Saturday, September 24, 2011

Poetry Corner: Dedication

Right now I'm working on a review of Vivian Gornick's new biography of Emma Goldman for Open Letters Monthly. Over at The New Inquiry, The Jacobin's Bhaskar Sunkara takes issue with Gornick for spending too much time on her romantic life and failing to present an adequate analysis and critique of the limits of Goldman's brand of radicalism, deeming the book "a trite celebration of the 'good fight' and some parlor gossip."

But what does it actually mean to fight the good fight? Are the contours of a life of struggle really so familiar to us? Of course, from a certain radical perspective, this is besides the point: one struggles to change the world, not to live a meaningful life. Yet given the precariousness of radical victories, part of the story is always the lives left behind across decades of difficult and sacrifice, and, often, seeming failures. By aiming for more than a meaningful life for oneself, meaningful lives are constructed: this is one of the central tensions at the heart of Benjamin Balthaser's wonderful new collection of poems, Dedication, (you can get it here.)

Drawing on experiences and interviews with relatives who were activists and members of the American Communist Party, the book meditates on the lines of blood and memory that extend from the long-ago epiphanies, cherished books, and conversations across decades that erode their power, both through the active repression of HUAC and named names and the less deliberate but no less intolerable diminishments of age, separations, and silences. "Dedication for Arrival" implicitly rebukes all those who have seen American repression as somehow insignificant because it lacks the familiar icons of state repression:

When they came, they did not come,
in darkness, as they did,

they did come with greased faces,
black with smoke, as they did,


They came in the middle of the day,
they came in suits, they knocked on the door,
and read from a warrant, signed by a judge,
and when the children wept, they patted them on the head,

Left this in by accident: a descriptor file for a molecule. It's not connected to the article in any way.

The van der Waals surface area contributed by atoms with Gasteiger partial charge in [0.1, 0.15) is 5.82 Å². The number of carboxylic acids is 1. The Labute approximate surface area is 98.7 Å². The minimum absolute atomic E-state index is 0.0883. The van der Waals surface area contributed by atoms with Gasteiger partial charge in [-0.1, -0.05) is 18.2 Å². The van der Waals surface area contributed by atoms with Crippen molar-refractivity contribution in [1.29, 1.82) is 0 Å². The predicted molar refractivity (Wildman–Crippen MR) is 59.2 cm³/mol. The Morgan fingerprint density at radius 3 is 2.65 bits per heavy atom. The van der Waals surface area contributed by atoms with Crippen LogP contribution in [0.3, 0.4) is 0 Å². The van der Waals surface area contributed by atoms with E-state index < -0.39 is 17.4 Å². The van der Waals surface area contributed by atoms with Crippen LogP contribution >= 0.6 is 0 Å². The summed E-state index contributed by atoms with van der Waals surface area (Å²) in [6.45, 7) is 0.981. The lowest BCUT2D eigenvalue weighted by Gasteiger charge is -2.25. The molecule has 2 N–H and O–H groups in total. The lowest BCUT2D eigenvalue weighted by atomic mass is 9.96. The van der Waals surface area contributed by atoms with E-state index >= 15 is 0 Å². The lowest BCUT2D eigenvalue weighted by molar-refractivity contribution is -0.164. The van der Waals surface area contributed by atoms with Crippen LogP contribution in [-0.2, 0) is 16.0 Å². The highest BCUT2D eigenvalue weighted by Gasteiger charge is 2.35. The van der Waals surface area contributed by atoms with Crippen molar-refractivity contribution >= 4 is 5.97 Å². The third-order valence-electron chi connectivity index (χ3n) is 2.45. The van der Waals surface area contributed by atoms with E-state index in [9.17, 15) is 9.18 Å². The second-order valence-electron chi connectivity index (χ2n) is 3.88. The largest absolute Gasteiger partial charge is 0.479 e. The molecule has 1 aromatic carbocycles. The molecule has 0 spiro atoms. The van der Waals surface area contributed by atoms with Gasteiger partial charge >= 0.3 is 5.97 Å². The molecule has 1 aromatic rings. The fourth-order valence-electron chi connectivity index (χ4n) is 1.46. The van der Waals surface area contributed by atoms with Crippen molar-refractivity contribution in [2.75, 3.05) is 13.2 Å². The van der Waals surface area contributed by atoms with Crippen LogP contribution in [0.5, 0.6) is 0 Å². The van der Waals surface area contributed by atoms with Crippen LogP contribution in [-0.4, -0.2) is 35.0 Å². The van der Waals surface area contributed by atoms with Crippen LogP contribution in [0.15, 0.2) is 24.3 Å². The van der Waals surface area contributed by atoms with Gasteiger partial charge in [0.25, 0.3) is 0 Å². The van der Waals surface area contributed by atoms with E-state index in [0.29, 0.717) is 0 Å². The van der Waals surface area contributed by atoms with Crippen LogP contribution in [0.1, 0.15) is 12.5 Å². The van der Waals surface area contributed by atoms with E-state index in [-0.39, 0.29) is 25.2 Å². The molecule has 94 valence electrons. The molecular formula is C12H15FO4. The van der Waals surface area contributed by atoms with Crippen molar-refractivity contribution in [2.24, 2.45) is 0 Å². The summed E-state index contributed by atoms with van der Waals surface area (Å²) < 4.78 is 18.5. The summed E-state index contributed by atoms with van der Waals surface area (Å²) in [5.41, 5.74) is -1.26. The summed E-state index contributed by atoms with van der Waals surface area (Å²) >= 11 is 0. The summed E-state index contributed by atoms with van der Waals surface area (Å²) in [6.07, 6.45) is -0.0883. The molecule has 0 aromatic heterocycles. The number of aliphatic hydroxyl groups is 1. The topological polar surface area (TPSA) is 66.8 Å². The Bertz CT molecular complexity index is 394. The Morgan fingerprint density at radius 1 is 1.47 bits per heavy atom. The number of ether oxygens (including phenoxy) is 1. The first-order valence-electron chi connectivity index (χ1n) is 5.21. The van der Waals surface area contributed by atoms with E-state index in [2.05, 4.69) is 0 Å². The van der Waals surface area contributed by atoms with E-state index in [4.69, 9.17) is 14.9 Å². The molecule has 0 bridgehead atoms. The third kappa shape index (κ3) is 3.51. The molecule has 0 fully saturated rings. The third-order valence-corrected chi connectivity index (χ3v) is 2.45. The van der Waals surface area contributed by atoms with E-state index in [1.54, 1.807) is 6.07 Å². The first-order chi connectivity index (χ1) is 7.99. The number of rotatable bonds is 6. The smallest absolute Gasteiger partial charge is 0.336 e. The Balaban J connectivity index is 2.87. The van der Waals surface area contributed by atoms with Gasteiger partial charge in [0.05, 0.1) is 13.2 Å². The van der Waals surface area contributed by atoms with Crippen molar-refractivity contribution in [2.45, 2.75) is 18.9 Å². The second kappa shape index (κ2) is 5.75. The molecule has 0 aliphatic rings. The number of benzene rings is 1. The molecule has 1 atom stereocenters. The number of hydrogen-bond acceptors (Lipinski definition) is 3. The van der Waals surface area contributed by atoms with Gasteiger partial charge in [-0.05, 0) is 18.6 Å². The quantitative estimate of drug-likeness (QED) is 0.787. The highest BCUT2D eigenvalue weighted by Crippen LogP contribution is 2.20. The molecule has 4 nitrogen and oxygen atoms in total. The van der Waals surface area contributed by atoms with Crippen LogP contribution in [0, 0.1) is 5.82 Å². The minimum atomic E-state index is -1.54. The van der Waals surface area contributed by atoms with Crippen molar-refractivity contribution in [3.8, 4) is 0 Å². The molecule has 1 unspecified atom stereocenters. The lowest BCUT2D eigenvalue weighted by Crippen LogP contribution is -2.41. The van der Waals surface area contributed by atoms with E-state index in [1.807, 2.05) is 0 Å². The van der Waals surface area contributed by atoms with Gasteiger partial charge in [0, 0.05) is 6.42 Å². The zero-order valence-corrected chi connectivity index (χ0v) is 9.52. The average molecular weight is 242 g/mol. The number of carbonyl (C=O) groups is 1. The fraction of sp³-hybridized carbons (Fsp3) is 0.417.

and gave them sweets, and the neighbors
peered from darkened windows
not knowing and prayer but silence, and rumor.

Finally, though, it is in the construction of meaningful lives that the losses and gains are measured. In "Dedication 4 for Sid Grossman: Service," we see a captain ridicule his commitment - ("we know what your background is"),
to run their logistics, the Lieutenant called on you.

Grossman will talk to those niggers, and when
you walked through the tropical darkness,
and onto the other side, and you spoke
with the ease and directness one grants to men,
it was obvious you had not learned this in the Army.

I don't buy or recommend poetry that often, but do yourself a favor and pick up Dedication here.

Saturday, September 17, 2011

Reading for the Plot

I remember, back when I was still a student (I say this as if it was some little brief fling instead of how I spent more than half of my life), reading a preface to one of Doris Lessing's novels. I think it was Martha Quest, although it might have been the namesake of this humble blog. In any case, the preface quoted Lessing crediting her literary accomplishments to her lack of formal schooling. It gave her the freedom, she said, to read the way one should read: haphazardly, without a plan, wherever one's interests and fancy took one. Well. I set her aside for awhile and guiltily went back to whatever I was supposed to be reading for a seminar. Now that I'm out of school (as much as a teacher can be), working on fiction as much as anything academic, I read more this way than I probably ever have. I don't know if I agree completely with Lessing: there's something to trying to discipline oneself to read deeply into a certain topic, even through the boring parts. In any case, I had something of an odd summer, and at the end of August I realized that what I'd read over the last two months - the good bad and ugly, made no sense together whatsoever, except that it made perfect sense. One feels, nonetheless, some need to account for What is Found There (the remnants of the good student, perhaps).